- "Regarding organic compounds, the interest has been mainly focused on natural binding media and varnishes    (with the exception of ref  in which the authors studied mid-FTIR spectra of alkyd mock-ups  by a portable FTIR equipped with a chalcogenide fiber optic sampling probe generally limited by a low signal-to-noise-ratio in the fingerprint region. "
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- "In the field of cultural heritage, non-invasive in-situ NIR spectroscopy investigations have been profitably applied for the identification of paint materials      and for the evaluation of the long-term stability of historical papers . Recently, Dooley et al. proposed the use of an advanced NIR reflectance imaging system for the identification of organic substances in paintings, exploiting the vibrational overtones and combination bands of fundamental absorptions, which are less affected by potential pigment interferences . "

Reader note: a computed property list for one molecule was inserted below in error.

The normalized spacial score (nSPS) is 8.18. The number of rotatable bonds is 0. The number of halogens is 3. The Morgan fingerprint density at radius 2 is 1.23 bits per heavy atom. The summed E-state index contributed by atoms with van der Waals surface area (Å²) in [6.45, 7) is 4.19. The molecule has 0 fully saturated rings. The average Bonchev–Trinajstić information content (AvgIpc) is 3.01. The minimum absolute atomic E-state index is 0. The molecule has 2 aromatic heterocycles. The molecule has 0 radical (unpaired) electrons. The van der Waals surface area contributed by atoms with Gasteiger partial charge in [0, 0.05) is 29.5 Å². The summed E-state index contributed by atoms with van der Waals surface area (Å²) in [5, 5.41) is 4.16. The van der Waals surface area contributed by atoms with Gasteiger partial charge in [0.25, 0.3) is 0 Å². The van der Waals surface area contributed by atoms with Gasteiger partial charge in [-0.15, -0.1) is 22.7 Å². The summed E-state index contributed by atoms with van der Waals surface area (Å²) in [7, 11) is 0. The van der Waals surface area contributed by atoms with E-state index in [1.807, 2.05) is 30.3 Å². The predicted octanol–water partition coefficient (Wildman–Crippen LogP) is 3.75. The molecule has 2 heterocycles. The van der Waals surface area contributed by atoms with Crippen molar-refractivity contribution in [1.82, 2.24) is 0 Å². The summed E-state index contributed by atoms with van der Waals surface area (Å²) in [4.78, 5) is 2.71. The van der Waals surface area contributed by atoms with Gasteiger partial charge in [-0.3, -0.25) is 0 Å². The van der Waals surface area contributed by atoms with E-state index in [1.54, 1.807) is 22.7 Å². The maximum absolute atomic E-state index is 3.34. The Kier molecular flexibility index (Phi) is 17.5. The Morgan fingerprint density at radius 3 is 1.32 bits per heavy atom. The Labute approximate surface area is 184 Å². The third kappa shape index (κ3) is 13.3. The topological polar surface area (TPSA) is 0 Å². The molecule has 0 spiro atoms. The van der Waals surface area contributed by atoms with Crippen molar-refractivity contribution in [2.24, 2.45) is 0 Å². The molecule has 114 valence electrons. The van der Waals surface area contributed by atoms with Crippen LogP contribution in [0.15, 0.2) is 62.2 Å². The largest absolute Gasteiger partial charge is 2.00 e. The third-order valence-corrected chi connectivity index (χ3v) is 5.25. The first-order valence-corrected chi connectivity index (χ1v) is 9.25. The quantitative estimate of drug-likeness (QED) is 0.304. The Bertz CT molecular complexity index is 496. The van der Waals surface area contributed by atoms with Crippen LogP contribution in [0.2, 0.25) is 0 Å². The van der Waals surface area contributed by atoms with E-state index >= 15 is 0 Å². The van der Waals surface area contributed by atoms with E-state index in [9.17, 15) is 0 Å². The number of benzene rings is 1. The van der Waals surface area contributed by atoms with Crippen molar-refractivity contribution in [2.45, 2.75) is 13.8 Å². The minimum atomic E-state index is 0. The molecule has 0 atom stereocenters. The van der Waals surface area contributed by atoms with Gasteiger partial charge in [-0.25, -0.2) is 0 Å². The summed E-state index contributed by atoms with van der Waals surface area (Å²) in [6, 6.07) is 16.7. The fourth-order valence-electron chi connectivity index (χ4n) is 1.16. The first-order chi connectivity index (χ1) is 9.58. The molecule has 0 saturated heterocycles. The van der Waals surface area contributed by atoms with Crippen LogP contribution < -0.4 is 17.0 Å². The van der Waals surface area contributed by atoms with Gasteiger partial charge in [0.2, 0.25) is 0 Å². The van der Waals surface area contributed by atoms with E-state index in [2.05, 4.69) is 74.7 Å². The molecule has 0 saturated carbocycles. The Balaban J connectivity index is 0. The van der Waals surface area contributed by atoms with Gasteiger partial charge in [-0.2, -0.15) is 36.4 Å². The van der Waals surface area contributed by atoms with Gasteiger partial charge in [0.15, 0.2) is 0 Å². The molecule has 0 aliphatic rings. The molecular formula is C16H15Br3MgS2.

ABSTRACT: The present research was aimed at exploiting and evaluating the potentialities of FT-NIR microscopy, as a complementary approach to analysis in the MIR region, for the chemical characterisation of paint cross sections. Even if FT-NIR technique is still underutilised in the field of cultural heritage investigations, the integrated use of information recorded in the NIR and in the MIR regions proved to be extremely useful in the molecular investigation of organic and inorganic substances. In fact, combination and overtone bands present in the NIR region, even if weaker and less selective than those in the MIR region, are not distorted by reflection phenomena. Furthermore, NIR spectra can be efficiently used as a spectral fingerprint for the stratigraphic characterisation of paint cross sections. The proposed analytical protocol was applied on two historical samples, presenting different stratigraphic structures. Suitable chemometric methods were applied for the elaboration of multivariate chemical maps recorded in the range 700–7500 cm− 1. In particular, a comprehensive and efficient procedure based on an interactive brushing approach, which combines the structural information of the score scatter plots with the spatial information of the PC score maps, was used. Interestingly, NIR data allowed a thorough characterisation of paint structures, providing information for the identification of components and suggesting the differentiation among different types of proteins. Moreover, NIR spectra permitted to achieve an efficient distinction of different classes of natural resins, demonstrating that, even working at a microscopic level, the NIR region may support the identification of different terpenoid materials. Multivariate analysis performed on MIR data did not provide satisfactory results, probably due to the distortion of the spectra and overlapping of bands. Nevertheless, MIR outcomes were investigated to support the interpretation of NIR spectra and in attempt to define an integrated protocol for the characterisation of complex paint mixtures.